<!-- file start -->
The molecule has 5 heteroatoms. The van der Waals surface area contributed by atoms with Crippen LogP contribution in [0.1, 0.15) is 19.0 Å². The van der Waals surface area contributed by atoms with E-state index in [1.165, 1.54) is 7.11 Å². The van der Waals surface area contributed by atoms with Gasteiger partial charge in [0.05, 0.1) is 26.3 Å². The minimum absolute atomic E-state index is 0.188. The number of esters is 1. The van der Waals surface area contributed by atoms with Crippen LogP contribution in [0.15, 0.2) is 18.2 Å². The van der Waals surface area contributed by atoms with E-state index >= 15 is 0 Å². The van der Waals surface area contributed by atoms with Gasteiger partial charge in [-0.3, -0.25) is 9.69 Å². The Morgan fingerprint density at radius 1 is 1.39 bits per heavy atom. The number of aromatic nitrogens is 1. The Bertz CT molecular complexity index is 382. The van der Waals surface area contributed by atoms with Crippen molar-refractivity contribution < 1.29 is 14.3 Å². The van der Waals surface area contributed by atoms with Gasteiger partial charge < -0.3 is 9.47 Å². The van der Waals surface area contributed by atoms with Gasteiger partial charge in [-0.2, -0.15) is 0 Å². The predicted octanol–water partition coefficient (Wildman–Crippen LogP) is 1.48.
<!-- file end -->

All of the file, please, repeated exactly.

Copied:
The molecule has 5 heteroatoms. The van der Waals surface area contributed by atoms with Crippen LogP contribution in [0.1, 0.15) is 19.0 Å². The van der Waals surface area contributed by atoms with E-state index in [1.165, 1.54) is 7.11 Å². The van der Waals surface area contributed by atoms with Gasteiger partial charge in [0.05, 0.1) is 26.3 Å². The minimum absolute atomic E-state index is 0.188. The number of esters is 1. The van der Waals surface area contributed by atoms with Crippen LogP contribution in [0.15, 0.2) is 18.2 Å². The van der Waals surface area contributed by atoms with E-state index >= 15 is 0 Å². The van der Waals surface area contributed by atoms with Gasteiger partial charge in [-0.3, -0.25) is 9.69 Å². The Morgan fingerprint density at radius 1 is 1.39 bits per heavy atom. The number of aromatic nitrogens is 1. The Bertz CT molecular complexity index is 382. The van der Waals surface area contributed by atoms with Crippen molar-refractivity contribution < 1.29 is 14.3 Å². The van der Waals surface area contributed by atoms with Gasteiger partial charge < -0.3 is 9.47 Å². The van der Waals surface area contributed by atoms with Gasteiger partial charge in [-0.2, -0.15) is 0 Å². The predicted octanol–water partition coefficient (Wildman–Crippen LogP) is 1.48.